Government contract procurement opportunities – what’s in it for your business?
Story by Cheryl Hentz
WISCONSIN BUSINESSES HAVE SUFFERED a longstanding reputation as not being particularly astute in earning federal government contracts. But that’s changed during the past decade, anchored by the successes of companies like Oshkosh Corp., Marinette Marine and Magnum Products, to name just a few. So much have things turned around that after being in the bottom half of the state rankings for most of the 20th century – and even among the bottom 10 states for the first half of the past decade – Wisconsin moved to 16th in the ranking for federal contract funds in 2009 with $9.2 billion in federal sales.
There’s a substantial potential for new revenue for any business able to do business with the federal government – and state or local government, or even a school district for that matter. And one doesn’t need to have a $100 million a year, publicly traded company to land one of these contracts, either. You do have to be willing to provide a fair amount of information about your company, complete the necessary paperwork and follow some oft-time pretty explicit instructions. It sounds more complicated than it actually is and fortunately, there are a number of resources that can help you navigate the procurement waters.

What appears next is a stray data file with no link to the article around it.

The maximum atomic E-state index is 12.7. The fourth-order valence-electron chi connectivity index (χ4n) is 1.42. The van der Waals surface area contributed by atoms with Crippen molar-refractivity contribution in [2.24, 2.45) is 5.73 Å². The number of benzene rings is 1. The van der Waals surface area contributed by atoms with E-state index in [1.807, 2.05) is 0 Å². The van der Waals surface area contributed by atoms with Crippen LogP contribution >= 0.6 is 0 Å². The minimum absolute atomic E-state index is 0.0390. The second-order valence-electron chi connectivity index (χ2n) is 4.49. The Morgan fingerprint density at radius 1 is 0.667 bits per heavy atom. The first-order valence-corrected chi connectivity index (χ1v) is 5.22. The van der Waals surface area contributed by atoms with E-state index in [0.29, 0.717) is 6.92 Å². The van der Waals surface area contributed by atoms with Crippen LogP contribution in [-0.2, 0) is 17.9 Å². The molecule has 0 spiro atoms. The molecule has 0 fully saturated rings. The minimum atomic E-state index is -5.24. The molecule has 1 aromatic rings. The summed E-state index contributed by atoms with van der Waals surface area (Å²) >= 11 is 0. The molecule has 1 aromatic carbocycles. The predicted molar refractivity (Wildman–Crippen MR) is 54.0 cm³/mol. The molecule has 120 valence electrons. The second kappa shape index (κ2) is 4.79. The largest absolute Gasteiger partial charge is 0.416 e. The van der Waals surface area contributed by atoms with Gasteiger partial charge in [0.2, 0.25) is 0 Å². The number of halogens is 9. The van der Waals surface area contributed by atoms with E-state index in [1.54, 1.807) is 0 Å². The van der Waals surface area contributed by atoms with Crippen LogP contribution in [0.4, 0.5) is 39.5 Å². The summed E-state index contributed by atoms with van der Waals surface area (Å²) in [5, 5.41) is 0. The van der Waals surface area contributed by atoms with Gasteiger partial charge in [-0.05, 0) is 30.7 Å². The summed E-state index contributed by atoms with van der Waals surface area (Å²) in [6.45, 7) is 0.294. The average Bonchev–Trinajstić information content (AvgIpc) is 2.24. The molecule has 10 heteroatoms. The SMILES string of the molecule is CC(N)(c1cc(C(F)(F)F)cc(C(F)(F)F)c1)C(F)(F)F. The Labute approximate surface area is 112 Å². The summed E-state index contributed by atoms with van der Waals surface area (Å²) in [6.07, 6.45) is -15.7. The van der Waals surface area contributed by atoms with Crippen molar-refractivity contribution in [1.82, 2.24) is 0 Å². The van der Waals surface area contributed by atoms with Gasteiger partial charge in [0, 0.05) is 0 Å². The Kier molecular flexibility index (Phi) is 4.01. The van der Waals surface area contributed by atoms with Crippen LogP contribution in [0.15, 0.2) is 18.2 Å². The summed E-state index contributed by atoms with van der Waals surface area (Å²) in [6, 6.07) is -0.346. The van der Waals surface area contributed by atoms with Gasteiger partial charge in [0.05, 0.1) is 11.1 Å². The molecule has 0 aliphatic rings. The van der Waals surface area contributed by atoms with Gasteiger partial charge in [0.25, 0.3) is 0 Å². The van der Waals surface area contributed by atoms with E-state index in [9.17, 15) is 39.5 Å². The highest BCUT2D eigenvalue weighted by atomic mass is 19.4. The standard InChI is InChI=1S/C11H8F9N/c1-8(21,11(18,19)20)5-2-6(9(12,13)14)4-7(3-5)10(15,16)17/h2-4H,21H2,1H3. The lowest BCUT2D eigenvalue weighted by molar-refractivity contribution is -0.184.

One of those resources is the Milwaukee-based Wisconsin Procurement Institute. Executive director Aina Vilumsons says WPI works with businesses to enter and develop the government market.
“We work with businesses both individually and in groups to learn how to perform market research, develop market strategy, develop marketing capabilities, learn the process, target requirements, evaluate opportunities, assist in responding to opportunities, assist with contracting issues and problems, and develop and grow their government market segment,” she said, adding that formal certification is not required to bid on federal contracts, but in many cases, some type of certification is necessary and many of the agencies that provide assistance can also help with the certification paperwork.
You should know that there is no “common” certification – each agency is different.
“The state and federal governments have different processes and requirements. Certifications are like frosting on the cake,” Vilumsons said. “It’s also important to remember that the government will not work with a vendor only because of their certification.”
But even with the best of help and guidance, small businesses can still face challenges, especially when trying to land those first few contracts. One challenge is competition. Since the economic downturn, competition for government contracts has increased dramatically. Businesses who never considered the government marketplace are now seeing it as a viable option. Other challenges, Vilumsons said, include resources and location.
“A business will need some level of resources – time, knowledge and money – to enter the marketplace. How much will depend on a myriad of variables. They also need to make sure from a capacity standpoint that they have the right amount of resources from a labor, financial, technical skills, etc., standpoint to support a government award,” she said. “From a location perspective, federal contracts could be a challenge because we have limited in-state and near-state installations, nor are we near the ‘beltway’ or where the decisions are made.